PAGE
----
Chinese steel prices recovered from early losses to trade firmer on Friday as Beijing’s efforts to cut production capacity as part of its pollution fight have countered concerns over U.S. tariffs on $34 billion of Chinese goods that have just begun.
The U.S. tariffs took effect as a deadline passed on Friday, and China vowed to respond, bringing the world’s two biggest economies even closer toward an all-out trade conflict.
The price of construction steel product rebar on the Shanghai Futures Exchange closed up 0.2 percent at 3,780 yuan ($569) a ton, after falling as much as 1.1 percent in morning deals.
Hot rolled coil, used in manufacturing, was off 0.2 percent at 3,851 yuan, having dropped by up to 1.5 percent earlier.
Chinese stocks have also risen and other commodities including copper have cut losses.
For steel futures, China’s sustained measures to reduce capacity have lent support to prices, said Helen Lau, an analyst at Argonaut Securities in Hong Kong.
“If a lot of steel capacity will be constrained in order to meet these air quality targets, then domestic steel supply will become tight,” said Lau.
China said this week it will shut more outdated steel and coke capacity in the next three years as part of its battle against pollution. Separately, China’s top steelmaking city of Tangshan ordered steel companies and coke producers to meet ultra-low emissions targets.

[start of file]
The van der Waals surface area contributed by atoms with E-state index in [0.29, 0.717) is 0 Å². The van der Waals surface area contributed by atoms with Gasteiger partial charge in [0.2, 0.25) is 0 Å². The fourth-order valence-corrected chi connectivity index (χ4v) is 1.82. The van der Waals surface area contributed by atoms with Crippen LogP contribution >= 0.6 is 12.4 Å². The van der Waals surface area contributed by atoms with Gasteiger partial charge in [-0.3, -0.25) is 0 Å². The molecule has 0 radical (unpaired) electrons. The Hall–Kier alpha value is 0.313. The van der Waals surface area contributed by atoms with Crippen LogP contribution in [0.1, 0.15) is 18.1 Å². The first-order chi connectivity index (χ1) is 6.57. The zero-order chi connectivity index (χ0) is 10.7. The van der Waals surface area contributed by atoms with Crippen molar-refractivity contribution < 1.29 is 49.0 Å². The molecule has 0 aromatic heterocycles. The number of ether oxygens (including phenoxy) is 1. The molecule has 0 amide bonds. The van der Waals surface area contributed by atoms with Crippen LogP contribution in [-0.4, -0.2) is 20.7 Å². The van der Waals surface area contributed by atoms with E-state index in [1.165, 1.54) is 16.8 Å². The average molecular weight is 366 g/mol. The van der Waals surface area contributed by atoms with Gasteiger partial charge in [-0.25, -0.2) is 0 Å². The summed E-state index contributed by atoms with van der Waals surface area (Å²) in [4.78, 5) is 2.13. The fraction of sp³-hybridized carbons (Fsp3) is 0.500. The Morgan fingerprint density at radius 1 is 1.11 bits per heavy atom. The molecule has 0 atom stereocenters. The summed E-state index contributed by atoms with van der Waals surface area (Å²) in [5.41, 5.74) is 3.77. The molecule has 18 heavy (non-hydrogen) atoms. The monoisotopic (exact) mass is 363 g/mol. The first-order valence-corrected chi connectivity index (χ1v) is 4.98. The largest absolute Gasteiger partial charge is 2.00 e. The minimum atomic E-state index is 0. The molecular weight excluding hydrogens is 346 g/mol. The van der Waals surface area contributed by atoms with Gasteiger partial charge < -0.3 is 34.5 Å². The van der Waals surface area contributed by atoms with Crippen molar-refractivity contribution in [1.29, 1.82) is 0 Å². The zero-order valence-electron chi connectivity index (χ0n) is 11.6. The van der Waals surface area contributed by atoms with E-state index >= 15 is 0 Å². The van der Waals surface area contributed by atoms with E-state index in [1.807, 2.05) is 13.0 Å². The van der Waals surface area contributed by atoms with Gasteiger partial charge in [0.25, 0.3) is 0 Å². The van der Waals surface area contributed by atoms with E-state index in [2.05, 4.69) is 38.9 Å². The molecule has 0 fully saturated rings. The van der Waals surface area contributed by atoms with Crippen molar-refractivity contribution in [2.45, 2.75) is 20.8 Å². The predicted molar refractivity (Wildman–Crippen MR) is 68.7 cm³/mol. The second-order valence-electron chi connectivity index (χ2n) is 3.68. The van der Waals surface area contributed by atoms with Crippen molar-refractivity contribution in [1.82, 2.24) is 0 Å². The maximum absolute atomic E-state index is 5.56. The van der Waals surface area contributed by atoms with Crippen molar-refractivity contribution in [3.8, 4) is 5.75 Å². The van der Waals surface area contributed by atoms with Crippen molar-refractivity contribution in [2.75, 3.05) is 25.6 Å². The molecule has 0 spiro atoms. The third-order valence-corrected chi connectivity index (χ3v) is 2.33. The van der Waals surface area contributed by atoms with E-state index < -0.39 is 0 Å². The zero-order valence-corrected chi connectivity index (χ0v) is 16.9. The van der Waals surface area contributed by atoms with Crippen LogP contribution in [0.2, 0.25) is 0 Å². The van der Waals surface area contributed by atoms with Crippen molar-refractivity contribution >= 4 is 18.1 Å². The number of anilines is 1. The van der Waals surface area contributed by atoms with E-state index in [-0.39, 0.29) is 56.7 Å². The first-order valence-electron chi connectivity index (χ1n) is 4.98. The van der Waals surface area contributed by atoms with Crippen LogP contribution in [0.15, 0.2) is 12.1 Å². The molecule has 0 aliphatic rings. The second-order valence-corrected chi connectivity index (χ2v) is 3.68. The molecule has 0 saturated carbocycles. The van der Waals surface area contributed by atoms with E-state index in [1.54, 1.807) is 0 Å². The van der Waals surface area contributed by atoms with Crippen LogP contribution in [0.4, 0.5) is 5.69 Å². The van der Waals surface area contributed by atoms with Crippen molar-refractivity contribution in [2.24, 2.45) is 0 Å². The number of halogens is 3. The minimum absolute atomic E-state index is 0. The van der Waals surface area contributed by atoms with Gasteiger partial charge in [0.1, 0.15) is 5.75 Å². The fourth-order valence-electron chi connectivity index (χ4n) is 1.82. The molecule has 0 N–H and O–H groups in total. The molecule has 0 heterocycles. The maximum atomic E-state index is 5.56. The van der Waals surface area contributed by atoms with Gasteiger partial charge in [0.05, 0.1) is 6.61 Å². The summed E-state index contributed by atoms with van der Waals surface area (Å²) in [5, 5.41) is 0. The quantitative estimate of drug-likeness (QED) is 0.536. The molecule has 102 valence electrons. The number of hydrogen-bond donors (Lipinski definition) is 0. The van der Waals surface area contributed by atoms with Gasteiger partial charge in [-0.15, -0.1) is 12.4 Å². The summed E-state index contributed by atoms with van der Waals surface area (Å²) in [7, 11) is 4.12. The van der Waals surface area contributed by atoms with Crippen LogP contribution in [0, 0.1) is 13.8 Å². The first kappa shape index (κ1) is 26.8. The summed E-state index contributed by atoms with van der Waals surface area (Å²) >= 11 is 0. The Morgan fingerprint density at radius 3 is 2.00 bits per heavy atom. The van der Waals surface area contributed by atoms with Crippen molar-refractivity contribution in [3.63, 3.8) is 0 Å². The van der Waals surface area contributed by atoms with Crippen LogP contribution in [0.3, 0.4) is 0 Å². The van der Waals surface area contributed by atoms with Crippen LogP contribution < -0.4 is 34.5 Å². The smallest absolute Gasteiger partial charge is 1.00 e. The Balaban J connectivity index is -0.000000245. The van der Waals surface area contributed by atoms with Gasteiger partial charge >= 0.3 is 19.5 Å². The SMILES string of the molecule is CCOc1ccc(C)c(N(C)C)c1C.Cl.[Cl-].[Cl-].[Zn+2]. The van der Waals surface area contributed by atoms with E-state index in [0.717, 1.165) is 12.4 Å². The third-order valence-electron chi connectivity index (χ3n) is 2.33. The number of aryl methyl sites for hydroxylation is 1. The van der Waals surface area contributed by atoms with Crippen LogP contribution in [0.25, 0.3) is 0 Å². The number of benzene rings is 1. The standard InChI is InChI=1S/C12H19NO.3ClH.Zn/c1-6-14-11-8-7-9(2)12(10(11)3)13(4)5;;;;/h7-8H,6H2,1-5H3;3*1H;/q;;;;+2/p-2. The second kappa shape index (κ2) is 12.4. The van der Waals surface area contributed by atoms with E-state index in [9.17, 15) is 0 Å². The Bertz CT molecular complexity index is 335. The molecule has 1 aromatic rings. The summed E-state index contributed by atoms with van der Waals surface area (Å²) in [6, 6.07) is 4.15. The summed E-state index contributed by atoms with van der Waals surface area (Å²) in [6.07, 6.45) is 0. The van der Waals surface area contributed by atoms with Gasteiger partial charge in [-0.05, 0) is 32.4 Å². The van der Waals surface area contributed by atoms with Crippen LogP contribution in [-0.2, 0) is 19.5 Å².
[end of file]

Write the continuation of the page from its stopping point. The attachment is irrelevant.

A drop in weekly steel inventory in China suggested demand remained firm in the world’s largest consumer and producer. Total steel stocks dropped 154,600 tonnes to 10.098 million tonnes this week, data compiled by Mysteel consultancy showed.
That followed a two-week increase which came after a 14-week decline.
Prices of most steelmaking ingredients were higher, with iron ore on the Dalian Commodity Exchange climbing 0.8 percent to 459 yuan a ton and coking coal advancing 0.7 percent to 1,151.50 yuan. Coke was flat at 2,010.50 yuan.
Spot iron ore for delivery to China’s Qingdao port dropped 1.7 percent to $63.14 a ton on Thursday, the lowest since March 28, according to Metal Bulletin.